BARCELONA, Spain — A nurse in Spain has become the first health worker to be infected with the Ebola virus outside of West Africa, raising serious concerns about how prepared Western nations are to safely treat people with the deadly illness.
PHILADELPHIA — A year ago, when chemotherapy stopped working against his leukemia, William Ludwig signed up to be the first patient treated in a bold experiment at the University of Pennsylvania. Ludwig, then 65, a retired corrections officer from Bridgeton, N.J., felt his life draining away and thought he had nothing to lose.
When talking to patients about a rare type of cancer linked to breast implants, plastic surgeons should call it “a condition” and avoid using the words cancer, tumor, disease or malignancy, the president of the American Society of Plastic Surgeons advised members during an online seminar on Feb. 3.
Doctors are implanting high-tech heart devices in thousands of people who probably do not need them, a new study finds. The procedures cost more than $35,000, involve surgery and anesthesia, and may unnecessarily harm some patients.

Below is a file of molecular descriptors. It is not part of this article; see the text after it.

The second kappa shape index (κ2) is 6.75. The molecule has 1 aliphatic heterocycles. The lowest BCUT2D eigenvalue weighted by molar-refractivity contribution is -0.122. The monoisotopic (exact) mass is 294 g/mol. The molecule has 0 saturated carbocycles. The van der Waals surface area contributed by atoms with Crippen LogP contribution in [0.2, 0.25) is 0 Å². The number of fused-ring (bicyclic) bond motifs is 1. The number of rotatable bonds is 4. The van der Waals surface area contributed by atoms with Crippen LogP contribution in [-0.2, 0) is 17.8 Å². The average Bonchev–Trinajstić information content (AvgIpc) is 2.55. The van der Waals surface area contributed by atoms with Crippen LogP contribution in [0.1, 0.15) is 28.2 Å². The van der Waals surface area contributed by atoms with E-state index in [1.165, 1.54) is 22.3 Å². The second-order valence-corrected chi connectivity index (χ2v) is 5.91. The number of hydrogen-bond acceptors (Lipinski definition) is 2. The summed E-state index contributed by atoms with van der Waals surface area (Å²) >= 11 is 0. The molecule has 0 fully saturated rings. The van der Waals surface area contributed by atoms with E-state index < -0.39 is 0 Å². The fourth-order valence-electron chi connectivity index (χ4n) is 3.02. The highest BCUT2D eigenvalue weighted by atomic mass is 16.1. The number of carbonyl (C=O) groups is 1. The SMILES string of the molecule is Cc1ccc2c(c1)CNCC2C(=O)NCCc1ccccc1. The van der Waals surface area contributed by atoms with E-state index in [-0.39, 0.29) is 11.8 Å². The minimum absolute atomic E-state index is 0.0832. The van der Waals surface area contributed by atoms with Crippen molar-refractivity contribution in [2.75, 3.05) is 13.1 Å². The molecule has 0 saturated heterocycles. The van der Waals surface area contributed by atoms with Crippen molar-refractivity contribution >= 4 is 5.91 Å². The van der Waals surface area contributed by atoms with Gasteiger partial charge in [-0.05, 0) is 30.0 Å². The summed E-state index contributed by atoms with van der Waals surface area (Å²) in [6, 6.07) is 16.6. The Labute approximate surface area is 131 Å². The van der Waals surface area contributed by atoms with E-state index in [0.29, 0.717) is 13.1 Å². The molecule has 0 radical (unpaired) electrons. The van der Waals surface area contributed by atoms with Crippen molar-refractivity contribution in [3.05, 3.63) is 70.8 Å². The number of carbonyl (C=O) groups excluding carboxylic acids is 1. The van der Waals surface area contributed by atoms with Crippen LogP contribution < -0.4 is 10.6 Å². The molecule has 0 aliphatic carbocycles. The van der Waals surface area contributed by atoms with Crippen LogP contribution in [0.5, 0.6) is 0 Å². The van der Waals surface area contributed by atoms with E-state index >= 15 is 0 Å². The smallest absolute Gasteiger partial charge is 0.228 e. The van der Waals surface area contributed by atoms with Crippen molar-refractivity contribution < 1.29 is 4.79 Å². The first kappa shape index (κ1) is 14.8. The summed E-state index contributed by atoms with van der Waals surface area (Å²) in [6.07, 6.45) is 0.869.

A dire government report on cancer risks from chemicals and other hazards in the environment has drawn criticism from the American Cancer Society, which says government experts are overstating their case.
WASHINGTON —Former President Bill Clinton was taken to a New York hospital on Thursday after experiencing chest pains and underwent a procedure to clear a blocked artery that, if untreated, might have led to a heart attack within days, aides said.
The current flu season has been more severe than the last three, with more doctor visits and more deaths from flu and pneumonia, federal health officials are reporting.
Doctors in New York have removed a woman's gallbladder with instruments passed through her vagina, a technique they hope will cause less pain and scarring than the usual operation, and allow a quicker recovery. The technique can eliminate the need to cut through abdominal muscles, a major source of pain after surgery.